Sources in peril

PROTECTING whistleblowers is vital to investigative journalism; and investigative journalism is vital to anyone's definition of democracy. But, as a German legal theorist working for the European Commission noted to the Freelance: "Of course you have no corruption in the UK. Your Establishment makes up the rules as it goes along." And as good a definition of "the Establishment" as any is "all those forces that think they can govern without interference from pesky outsiders, and thus that they have a right to know who whistleblowers are".

Robin Ackroyd: pic © Stefano Cagnoni
Robin Ackroyd outside the High Court in London's Strand for his hearing on 18 October

London Freelance Branch invited two pesky outsiders to speak at its December meeting. In 1990, as a reporter on the Engineer, Bill Goodwin reported that a computer company's rosy picture of its finances was not all it seemed. He went all the way to the House of Lords to protect his source, and lost. So, with the support of the NUJ, he went to the European Court of Human Rights in Strasbourg and in 1996 established a precedent for the 43 countries it covers that, yes, journalists can and should protect our sources.

Robin Ackroyd is just three years into repeating that long journey. As he says, the high-profile areas are defence, criminal cases and finance - but local papers are pressured to reveal the source of Town Hall documents too. "I've been a journalist for 17 years," he said: "I started on locals, then went to the Yorkshire Post as crime reporter, then to London as Home Affairs correspondent of the Express, then went freelance. At the Express and as a freelance I've investigated Ashworth high security hospital.

"This is an asylum or hospital with a miserable record of dealing with the press and the public. Inquiries have twice recommended it be closed." The first time was the 1999 Fallon Inquiry into a paedophile scandal - uncovered largely by Robin. "And that depends on confidential sources."

In December 1999 the Daily Mirror ran a report on how a patient, convicted murderer Ian Brady, was moved from one ward to another by what Ashworth management calls a "care and responsibility team". He is clearly a "client" who requires careful handling. "But in English what happened," Robin said, was that "a crew in full riot gear, two with riot shields, went into his room. He was strip-searched. He ended up with a fractured wrist."

It was after this that Brady went on hunger strike. He is now being force-fed: as Robin wrote in the Daily Mirror, the feeding tube has been inserted without anaesthetic and the feed poured down it straight from the fridge. "What worried me was that quite a senior manager stood behind Brady making gagging noises to mock him."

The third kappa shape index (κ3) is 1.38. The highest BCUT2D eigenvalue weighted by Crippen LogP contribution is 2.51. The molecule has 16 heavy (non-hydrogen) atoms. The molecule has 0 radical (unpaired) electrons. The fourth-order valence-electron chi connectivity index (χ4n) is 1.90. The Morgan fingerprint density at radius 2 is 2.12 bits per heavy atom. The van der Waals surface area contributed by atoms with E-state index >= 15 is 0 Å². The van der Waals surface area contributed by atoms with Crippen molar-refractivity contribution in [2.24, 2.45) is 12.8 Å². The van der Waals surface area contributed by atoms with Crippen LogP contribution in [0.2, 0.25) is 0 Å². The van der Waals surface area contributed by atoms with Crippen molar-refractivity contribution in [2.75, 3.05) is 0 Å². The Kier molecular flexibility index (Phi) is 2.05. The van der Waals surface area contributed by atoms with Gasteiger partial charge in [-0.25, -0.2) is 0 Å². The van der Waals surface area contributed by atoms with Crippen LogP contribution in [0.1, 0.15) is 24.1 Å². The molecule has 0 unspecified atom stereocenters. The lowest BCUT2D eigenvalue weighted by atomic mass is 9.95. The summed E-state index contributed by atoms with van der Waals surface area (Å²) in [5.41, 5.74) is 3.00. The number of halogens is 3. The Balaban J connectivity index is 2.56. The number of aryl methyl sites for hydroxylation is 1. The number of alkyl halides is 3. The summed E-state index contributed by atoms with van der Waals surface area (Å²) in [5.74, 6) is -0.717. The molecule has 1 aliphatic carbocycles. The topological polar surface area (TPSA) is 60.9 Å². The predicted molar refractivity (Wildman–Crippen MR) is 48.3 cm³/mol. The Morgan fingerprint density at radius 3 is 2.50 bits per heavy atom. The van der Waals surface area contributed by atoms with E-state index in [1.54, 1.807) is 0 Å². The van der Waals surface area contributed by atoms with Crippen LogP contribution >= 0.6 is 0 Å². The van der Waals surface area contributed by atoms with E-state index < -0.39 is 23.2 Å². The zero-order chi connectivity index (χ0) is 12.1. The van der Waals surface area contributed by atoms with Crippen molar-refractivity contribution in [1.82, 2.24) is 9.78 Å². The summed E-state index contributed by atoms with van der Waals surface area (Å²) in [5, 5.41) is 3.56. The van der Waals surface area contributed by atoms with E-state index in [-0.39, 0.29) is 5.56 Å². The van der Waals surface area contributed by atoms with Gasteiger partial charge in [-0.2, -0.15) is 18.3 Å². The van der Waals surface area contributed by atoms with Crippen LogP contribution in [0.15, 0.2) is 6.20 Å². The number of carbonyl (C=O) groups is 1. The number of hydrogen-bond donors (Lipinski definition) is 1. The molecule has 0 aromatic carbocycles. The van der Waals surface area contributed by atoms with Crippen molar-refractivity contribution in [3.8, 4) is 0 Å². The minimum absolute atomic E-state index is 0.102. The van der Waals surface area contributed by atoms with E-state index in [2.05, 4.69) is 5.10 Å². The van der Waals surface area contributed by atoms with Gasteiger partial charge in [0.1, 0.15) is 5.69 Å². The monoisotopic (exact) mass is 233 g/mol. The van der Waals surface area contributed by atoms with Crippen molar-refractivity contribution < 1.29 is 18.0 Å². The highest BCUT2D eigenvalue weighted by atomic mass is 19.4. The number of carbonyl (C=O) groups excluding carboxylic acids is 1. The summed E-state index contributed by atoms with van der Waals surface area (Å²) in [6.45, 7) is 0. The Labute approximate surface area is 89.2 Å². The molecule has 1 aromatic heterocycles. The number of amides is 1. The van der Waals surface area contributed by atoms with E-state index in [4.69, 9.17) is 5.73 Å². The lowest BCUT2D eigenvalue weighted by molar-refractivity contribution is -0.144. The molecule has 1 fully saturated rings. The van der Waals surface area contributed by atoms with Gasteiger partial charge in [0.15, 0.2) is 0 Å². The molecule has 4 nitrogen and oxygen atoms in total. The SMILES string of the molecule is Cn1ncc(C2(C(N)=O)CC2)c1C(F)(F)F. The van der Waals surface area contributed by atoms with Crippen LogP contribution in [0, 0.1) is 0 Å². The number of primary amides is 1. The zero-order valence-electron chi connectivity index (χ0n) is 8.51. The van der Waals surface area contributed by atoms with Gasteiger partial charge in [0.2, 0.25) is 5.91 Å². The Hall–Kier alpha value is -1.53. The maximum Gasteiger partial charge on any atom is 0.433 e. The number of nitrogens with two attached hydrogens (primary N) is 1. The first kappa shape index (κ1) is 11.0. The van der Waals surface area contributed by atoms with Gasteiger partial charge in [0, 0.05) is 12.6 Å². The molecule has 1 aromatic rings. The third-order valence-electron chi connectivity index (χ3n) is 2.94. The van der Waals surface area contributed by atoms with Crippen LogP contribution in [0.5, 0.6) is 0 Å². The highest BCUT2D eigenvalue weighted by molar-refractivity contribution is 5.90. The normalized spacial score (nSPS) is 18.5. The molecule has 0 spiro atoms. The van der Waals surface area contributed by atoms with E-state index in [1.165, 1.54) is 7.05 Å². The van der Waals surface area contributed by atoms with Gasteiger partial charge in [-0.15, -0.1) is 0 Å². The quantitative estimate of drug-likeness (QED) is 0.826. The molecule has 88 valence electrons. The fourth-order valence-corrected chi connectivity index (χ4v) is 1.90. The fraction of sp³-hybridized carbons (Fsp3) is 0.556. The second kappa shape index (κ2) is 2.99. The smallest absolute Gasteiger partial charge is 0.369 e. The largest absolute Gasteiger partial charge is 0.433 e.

The hospital sued the Daily Mirror to reveal its source, particularly for "colour" quotes from a hospital administrative log. Robin stresses that these are not Brady's medical records., contrary to many legal and press reports.

In June 2002 the House of Lords ruled against the paper. Robin came out as the intermediary, and re-stated: "I do not betray my sources." In October a High Court judge ruled that Robin must reveal his source. There was no full hearing and Robin was not able to give evidence, because the judge ruled that his case bore a "striking similarity" to the Mirror case.

With the NUJ's support, Robin is seeking leave to appeal.

Bill Goodwin noted that "It's because of the NUJ backing my case that protection of sources is recognised as a pillar of free speech throughout Europe." And now, "By standing up and fighting Robin is sending a message to sources everywhere that they can trust journalists and report information to them in the public interest."

UK law needs to be changed. The "ridiculous" Section 10 of the Contempt of Court Act 1981 says that journalists can protect sources - "unless it be established to the satisfaction of the court that disclosure is necessary in the interests of justice". The trouble is that this can mean anything that the court wants it to mean. It was a last-minute amendment to the Act, argued in terms of a journalist knowing the identity of a murderer.

Courts make a lot of wrong assumptions - in Bill's case that the source "must be a senior person and must be ticking time-bomb", and in Robin's that they must have been motivated by money.

And it's not just money that's important to journalists fighting to protect whistleblowers: "it's the moral support - faxes and calls are important just to keep going".

LFB committee member Ros Bayley thanked the speakers: ""We spout about principles but meeting journalists who are prepared to put their life on the line for the principle is humbling."

Freelance Organiser John Toner pointed out that the union "can only support a member who's prepared to say no in the first case". And the Freelance editor expected there'd be more cases, whatever happened to Robin's or to the Contempt of Court Act. Journalists were already being threatened with aiding and abetting sources in breaching their contracts of employment.

Last modified: 15 December 2002 - © 2002 contributors
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